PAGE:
There's a pretty narrow window during which a cup of coffee is enjoyable – neither tongue-scaldingly hot nor unappealingly lukewarm. It's an issue you can easily avoid by being organized with your brewing, but if that's too much work you can throw $150/£150/AU$260 at the problem and invest in an Ember temperature control mug instead.
Ember comes two formats: a cylindrical travel mug with a lid, which is the more expensive option, or a regular-looking coffee cup, which will set you back a more modest $80/£80/AU$125.
Both will keep your drink at your preferred temperature indefinitely if kept on their charging saucers. The ceramic cup will stay perfectly warm for one hour off if you take it away from the power source, and the travel mug for two hours.
I know what you're thinking: why would you pay so much for a heated coffee cup when you could buy a decent insulated flask for a fraction of the price, which would keep your drink hot for hours?
It's a good question, and one I faced several times each time I brought it to the office kitchen. "But why?" one colleague demanded. "I got a bottle for £5 that keeps coffee boiling hot all day."
There's the rub. Ember helps you avoid the horrors of a singed tongue by allowing your beverage to cool until it reaches your preferred temperature, then keeping it there. You can reach for it any time, safe in the knowledge that it will be just right. It's the Goldilocks mug.
The mugs both look very stylish, with a smooth finish that's easy to clean (by hand – only the travel mug's lid can survive pummelling in a dishwasher). They're rather heavy and hold less than a 'dumb' mug of the same dimensions, but that's to be expected due to the addition of a heating element.
The travel mug soon became my favorite because, while the regular coffee cup keeps your brew at a pleasantly drinkable temperature, the drink forms a skin after a while due to contact with the air. Gross. The travel cup keeps drinks airtight, and therefore fresher.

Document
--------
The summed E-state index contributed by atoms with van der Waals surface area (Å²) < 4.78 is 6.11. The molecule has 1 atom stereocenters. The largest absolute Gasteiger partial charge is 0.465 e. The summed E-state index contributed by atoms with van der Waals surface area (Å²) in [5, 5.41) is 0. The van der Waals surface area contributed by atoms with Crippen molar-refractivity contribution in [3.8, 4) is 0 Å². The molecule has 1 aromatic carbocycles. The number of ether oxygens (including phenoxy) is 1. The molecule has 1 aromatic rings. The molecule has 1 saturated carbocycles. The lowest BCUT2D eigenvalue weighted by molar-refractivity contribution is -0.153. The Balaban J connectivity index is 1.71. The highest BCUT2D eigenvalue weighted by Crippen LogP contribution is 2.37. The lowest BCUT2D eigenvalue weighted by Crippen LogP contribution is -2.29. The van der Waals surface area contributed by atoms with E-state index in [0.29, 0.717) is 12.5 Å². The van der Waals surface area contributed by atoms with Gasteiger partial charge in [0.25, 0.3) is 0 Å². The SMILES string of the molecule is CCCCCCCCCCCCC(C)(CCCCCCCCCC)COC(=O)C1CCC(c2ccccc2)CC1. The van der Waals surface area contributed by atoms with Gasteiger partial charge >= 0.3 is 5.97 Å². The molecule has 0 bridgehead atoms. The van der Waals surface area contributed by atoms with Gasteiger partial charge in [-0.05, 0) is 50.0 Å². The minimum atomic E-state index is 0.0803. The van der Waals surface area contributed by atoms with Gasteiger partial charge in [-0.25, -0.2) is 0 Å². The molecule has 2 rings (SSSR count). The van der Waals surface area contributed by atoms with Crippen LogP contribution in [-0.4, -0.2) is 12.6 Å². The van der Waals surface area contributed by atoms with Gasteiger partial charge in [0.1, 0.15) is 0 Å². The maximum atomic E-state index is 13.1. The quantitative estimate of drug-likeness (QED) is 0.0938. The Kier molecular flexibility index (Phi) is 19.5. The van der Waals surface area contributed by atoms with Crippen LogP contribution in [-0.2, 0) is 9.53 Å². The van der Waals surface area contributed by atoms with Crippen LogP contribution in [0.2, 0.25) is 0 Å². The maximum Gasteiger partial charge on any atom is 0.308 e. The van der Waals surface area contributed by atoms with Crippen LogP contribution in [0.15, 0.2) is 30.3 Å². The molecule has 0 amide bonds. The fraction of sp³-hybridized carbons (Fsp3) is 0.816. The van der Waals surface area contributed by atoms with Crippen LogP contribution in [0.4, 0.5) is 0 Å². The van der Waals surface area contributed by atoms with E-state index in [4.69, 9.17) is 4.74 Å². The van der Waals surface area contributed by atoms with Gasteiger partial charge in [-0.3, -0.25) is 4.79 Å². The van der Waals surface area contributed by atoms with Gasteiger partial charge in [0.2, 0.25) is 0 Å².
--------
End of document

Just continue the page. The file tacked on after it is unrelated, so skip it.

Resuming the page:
Although it looks like a thermos flask, it's worth noting that the Ember travel mug isn't well insulated (if it was, your drink wouldn't be able to cool to a pleasant temperature) and once its battery runs flat, your drink will rapidly get cold.
It's a shame that this will happen after a mere two hours if you take the mug off its saucer. It's definitely designed for hopping between offices and coffee shops on workdays, not camping holidays in Cornwall.
The charging plate is quite large with the UK plug attached, but you can always pop it inside your bag and plug it in at Starbucks.
There's another downside to the travel mug that's worth bearing in mind: its design feature a push-click lid (not unlike a pop-up plug in a bathtub), with a raised lip to prevent spills, and when you drink from it, your beverage tends to collect in the top and dry on. It washes off easily enough, but it's not a great look.
This style of lid is unsuitable for cookie-dunking, which is less forgivable.
Firmware for flatware